There have been challenges, he said, but understanding employers have helped lessen them. When he worked in bustling newsrooms, he wore noise-canceling headphones to combat sensory difficulties. He also had a point person who signaled Garcia during editorial meetings if he was rambling and helped him focus his ideas each week.
“The other thing is that sometimes I’ll get myself in trouble,” he said. “I followed a senator into the men’s room to ask a question, and I didn’t realize that was a bad thing to do. And then somebody told me, ‘Look, if you do that again, you’re gonna lose your Capitol press pass.’ I was like, ‘OK, I’m sorry, I’m not gonna do that again.’ ”
But misreading social cues also can have its benefits, Garcia has learned.
“Because social norms are a second language to me,” he said, “sometimes I can see when social niceties are being used as a cover for the truth or when somebody is giving me a non-answer.”
Instead of dropping the question, he pursues it from another angle until he gets a response.
“It’s definitely a different way of operating,” he said. “I don’t think it makes me better or worse at my job as much as it just makes things different.”
His divergence, especially from stubborn stereotypes about people with autism, was part of what led Garcia to write an essay on autism for the National Journal in 2015 that became the basis for We’re Not Broken. As an autistic man working in a non-STEM, empathy-driven field — a quality society often wrongly assumes autistic people lack — he recognized how little neurotypicals grasped autism’s diversity.
“The fact that I came from a very misunderstood class of people maybe helps me be more empathetic to people who are also misunderstood,” said Garcia, who wrote in his essay about being handcuffed by schoolyard bullies in sixth grade. “Whether they’re disabled people, transgender people or whether they’re people from immigrant communities or any other group of people. I’m like, ‘Why do we misunderstand them? What does that say? And what does that misunderstanding say about us?’ And usually, our misunderstanding is saying a lot more about us than it does about that group.”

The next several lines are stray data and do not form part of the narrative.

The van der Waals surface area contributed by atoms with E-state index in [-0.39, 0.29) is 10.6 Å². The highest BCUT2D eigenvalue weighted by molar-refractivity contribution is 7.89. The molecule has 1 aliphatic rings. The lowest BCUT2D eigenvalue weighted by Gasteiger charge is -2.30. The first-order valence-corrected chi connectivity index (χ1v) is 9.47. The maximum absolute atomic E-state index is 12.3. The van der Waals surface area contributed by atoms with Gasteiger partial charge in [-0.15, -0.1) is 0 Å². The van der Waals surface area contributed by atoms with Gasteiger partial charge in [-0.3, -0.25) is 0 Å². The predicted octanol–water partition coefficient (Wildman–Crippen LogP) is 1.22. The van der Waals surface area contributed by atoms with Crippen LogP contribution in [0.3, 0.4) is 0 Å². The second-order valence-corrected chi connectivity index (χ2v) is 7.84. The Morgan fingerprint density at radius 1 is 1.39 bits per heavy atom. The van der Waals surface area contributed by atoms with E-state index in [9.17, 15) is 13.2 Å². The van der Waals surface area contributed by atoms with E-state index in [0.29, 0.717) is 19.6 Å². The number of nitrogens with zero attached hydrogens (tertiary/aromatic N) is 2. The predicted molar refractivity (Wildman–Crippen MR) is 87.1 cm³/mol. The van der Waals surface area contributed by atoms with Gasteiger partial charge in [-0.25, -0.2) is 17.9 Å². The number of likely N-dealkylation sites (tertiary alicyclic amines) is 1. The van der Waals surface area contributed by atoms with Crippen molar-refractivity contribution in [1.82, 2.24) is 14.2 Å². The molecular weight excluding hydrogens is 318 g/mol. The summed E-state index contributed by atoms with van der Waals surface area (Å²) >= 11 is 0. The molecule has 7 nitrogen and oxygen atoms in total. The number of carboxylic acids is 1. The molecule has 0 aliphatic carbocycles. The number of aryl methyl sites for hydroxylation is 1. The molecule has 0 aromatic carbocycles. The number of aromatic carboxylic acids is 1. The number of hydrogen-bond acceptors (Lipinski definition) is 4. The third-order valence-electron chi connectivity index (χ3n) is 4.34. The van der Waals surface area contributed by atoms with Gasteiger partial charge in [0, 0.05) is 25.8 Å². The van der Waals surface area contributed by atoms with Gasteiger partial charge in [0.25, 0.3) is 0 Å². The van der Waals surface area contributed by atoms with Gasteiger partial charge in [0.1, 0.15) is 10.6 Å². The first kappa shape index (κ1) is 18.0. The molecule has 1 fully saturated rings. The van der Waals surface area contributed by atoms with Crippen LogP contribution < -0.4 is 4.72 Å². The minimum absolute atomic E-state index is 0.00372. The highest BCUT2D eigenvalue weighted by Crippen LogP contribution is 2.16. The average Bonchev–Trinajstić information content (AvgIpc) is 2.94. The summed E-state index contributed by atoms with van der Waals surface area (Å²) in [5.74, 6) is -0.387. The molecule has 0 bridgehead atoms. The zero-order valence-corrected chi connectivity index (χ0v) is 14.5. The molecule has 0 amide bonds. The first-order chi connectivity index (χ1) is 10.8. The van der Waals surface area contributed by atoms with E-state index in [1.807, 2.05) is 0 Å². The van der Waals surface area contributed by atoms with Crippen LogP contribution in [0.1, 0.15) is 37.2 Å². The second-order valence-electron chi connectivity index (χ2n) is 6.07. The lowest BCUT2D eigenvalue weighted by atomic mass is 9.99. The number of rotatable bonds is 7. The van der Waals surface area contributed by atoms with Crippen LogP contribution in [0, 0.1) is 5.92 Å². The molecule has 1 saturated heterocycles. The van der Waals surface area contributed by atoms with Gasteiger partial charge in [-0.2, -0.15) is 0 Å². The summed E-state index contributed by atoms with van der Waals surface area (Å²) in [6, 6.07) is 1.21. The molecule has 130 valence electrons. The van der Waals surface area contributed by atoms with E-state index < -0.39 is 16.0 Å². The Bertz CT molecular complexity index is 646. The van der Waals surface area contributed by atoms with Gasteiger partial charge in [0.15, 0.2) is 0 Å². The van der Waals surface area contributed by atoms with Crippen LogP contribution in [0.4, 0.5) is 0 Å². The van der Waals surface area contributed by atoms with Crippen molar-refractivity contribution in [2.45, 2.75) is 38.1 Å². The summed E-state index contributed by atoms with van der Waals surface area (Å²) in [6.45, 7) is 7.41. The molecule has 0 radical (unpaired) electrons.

During the three years he researched the book, Garcia found that even he had internalized myths about the autistic community.
“I found out that there were non-speaking autistic people who were capable of going to college or who were capable of working, and they just needed the right support,” Garcia said. Meanwhile, he discovered verbal autistic people who had been diagnosed late in life and wound up dropping out of college because they did not realize they needed disability support.
It’s why the terms high-functioning and low-functioning are meaningless and potentially harmful to the autistic community, he said.
“If you look at someone like myself and say, ‘Oh, well they’re high-functioning, so they must be able to go to college,’ you ignore the legitimate support needs they have.” Meanwhile, terming an autistic person as low-functioning assumes low expectations.
The central myth he busted for himself goes right to the heart of those messages he absorbed from celebrities and media growing up. He discovered that using person-centered language for autistic people, rather than identity-first language — saying a “person with autism” instead of “autistic person” — perpetuates the idea that autism is a disease.
Garcia knows that using identity-first language is counterintuitive for many people.
“A lot of good liberals say that,” he said. “But a lot of autistic people would say, ‘We need you to see this as an inextricable part of who we are.’ ”
Although the book has earned Garcia significant accolades and attention since it debuted in August, the only pat on the back he has given himself is a new Les Paul guitar. He isn’t considering switching to autism advocacy, preferring instead to “write about these communities and tell their stories more and include their voices in media. That is what my role is.
“Working on this was as much a learning process for me as [reading] it is for anybody else,” Garcia said. “Nowadays, when people try to call me as an expert about autism, my response is: ‘I’m learning as much as you guys are.’ ”